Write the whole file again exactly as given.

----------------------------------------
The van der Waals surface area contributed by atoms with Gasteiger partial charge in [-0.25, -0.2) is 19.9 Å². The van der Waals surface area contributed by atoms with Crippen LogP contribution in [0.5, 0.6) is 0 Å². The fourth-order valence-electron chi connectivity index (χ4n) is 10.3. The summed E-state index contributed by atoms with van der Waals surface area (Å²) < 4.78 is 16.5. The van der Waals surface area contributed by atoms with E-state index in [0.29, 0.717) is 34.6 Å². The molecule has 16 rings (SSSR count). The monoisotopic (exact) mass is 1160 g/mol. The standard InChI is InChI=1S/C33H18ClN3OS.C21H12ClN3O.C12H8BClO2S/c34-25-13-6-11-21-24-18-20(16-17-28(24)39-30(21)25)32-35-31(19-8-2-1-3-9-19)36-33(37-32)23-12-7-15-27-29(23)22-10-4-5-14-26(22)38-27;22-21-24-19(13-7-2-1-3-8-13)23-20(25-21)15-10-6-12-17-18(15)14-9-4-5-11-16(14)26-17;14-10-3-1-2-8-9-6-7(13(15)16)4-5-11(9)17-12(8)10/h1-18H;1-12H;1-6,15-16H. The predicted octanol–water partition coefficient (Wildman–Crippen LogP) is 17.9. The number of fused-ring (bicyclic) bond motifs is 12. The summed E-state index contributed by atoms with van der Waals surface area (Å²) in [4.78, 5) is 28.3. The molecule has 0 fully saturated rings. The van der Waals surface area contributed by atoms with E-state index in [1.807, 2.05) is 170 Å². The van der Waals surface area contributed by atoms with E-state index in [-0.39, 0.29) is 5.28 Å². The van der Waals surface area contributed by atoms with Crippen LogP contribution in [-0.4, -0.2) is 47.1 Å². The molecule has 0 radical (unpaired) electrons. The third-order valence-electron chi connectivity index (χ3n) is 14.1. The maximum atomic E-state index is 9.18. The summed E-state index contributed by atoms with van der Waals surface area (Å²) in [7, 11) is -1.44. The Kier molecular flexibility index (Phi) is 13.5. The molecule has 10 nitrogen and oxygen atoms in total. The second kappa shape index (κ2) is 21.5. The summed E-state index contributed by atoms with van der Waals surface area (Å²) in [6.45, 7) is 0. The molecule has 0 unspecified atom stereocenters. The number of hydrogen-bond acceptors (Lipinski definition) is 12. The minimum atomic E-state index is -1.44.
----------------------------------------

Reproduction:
The van der Waals surface area contributed by atoms with Gasteiger partial charge in [-0.25, -0.2) is 19.9 Å². The van der Waals surface area contributed by atoms with Crippen LogP contribution in [0.5, 0.6) is 0 Å². The fourth-order valence-electron chi connectivity index (χ4n) is 10.3. The summed E-state index contributed by atoms with van der Waals surface area (Å²) < 4.78 is 16.5. The van der Waals surface area contributed by atoms with E-state index in [0.29, 0.717) is 34.6 Å². The molecule has 16 rings (SSSR count). The monoisotopic (exact) mass is 1160 g/mol. The standard InChI is InChI=1S/C33H18ClN3OS.C21H12ClN3O.C12H8BClO2S/c34-25-13-6-11-21-24-18-20(16-17-28(24)39-30(21)25)32-35-31(19-8-2-1-3-9-19)36-33(37-32)23-12-7-15-27-29(23)22-10-4-5-14-26(22)38-27;22-21-24-19(13-7-2-1-3-8-13)23-20(25-21)15-10-6-12-17-18(15)14-9-4-5-11-16(14)26-17;14-10-3-1-2-8-9-6-7(13(15)16)4-5-11(9)17-12(8)10/h1-18H;1-12H;1-6,15-16H. The predicted octanol–water partition coefficient (Wildman–Crippen LogP) is 17.9. The number of fused-ring (bicyclic) bond motifs is 12. The summed E-state index contributed by atoms with van der Waals surface area (Å²) in [4.78, 5) is 28.3. The molecule has 0 fully saturated rings. The van der Waals surface area contributed by atoms with E-state index in [1.807, 2.05) is 170 Å². The van der Waals surface area contributed by atoms with E-state index in [-0.39, 0.29) is 5.28 Å². The van der Waals surface area contributed by atoms with Crippen LogP contribution in [-0.4, -0.2) is 47.1 Å². The molecule has 0 radical (unpaired) electrons. The third-order valence-electron chi connectivity index (χ3n) is 14.1. The maximum atomic E-state index is 9.18. The summed E-state index contributed by atoms with van der Waals surface area (Å²) in [7, 11) is -1.44. The Kier molecular flexibility index (Phi) is 13.5. The molecule has 10 nitrogen and oxygen atoms in total. The second kappa shape index (κ2) is 21.5. The summed E-state index contributed by atoms with van der Waals surface area (Å²) in [6.45, 7) is 0. The molecule has 0 unspecified atom stereocenters. The number of hydrogen-bond acceptors (Lipinski definition) is 12. The minimum atomic E-state index is -1.44.